The Plinkett Test

Oh crap did I fall behind. Okay, some quickies. I’ll see if I can jam in the occasional hot take.

#4: Tell me about your character in an RPG you’re currently playing, or have played this year.
In lieu of blabbing about my characters, which honestly whooo fuckin’ cares,* let me share this marvelous and useful screencap that describes the “Plinkett Test.” Apparently this Plinkett dude reviewed The Phantom Menace and had problems with the characterization. This tiny little nugget is, for real, one of my most useful go-to tools.

* Actually I do sort of care. Nobody ever mentions my character work when I’m a player. I have fun! But I have to assume the best anyone can say about it is “it gets the job done.”

(Seriously, nobody! I get plenty of attaboys GMing, never as a player.)

0 thoughts on “The Plinkett Test”

  1. This reminds me of the typical D&D start-of-campaign thing where the DM asks each player to describe their character, and the response is usually a laundry list of all the stuff they are wearing. “My elf has blue eyes… NO WAIT I mean grey eyes.”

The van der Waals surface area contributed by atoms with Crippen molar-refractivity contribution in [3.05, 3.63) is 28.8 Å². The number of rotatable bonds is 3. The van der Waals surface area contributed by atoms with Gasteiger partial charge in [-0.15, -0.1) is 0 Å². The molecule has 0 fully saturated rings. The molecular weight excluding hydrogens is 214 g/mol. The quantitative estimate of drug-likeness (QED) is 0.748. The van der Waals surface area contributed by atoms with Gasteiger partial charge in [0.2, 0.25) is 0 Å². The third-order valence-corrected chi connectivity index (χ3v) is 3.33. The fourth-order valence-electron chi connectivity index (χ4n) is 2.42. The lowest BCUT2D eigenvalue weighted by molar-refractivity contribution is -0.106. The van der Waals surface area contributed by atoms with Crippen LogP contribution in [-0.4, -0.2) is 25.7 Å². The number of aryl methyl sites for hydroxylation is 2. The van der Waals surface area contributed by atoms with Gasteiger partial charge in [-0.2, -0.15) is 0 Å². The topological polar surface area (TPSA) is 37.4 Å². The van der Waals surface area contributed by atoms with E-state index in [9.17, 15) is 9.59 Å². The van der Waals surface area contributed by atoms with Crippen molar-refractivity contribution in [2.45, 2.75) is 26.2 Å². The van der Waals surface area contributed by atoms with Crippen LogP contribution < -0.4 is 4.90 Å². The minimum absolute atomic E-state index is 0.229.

2. I am deeply perplexed by everyone else’s gaming experiences, because my play group is just wall to wall gushing over each other’s PCs and their narratives. I think perhaps we’re doing it wrong!

    I like this Plinkett Test!

  3. The Plinkett reviews of the first three episodes of Star Wars are the single best reason for them to exist.

    I know there has been some discussion about the discordance between the perceived value of good players and good GMs. I just recently sent a glowing message to my players. We are in a Tales From the Loop game and, because the emotional connections between our characters is so tight it has made us all unwilling to continue playing unless everyone can be there. Trying to be better about giving kudos to players. They make it more fun for me as a GM.

  4. I remember watching that Plinkett review several years ago. Absolutely scathing review of the prequels, but you could tell that he really was a fan at heart. The character test above is a fantastic way to determine whether you’ve made a flat character or not.

Leave a Reply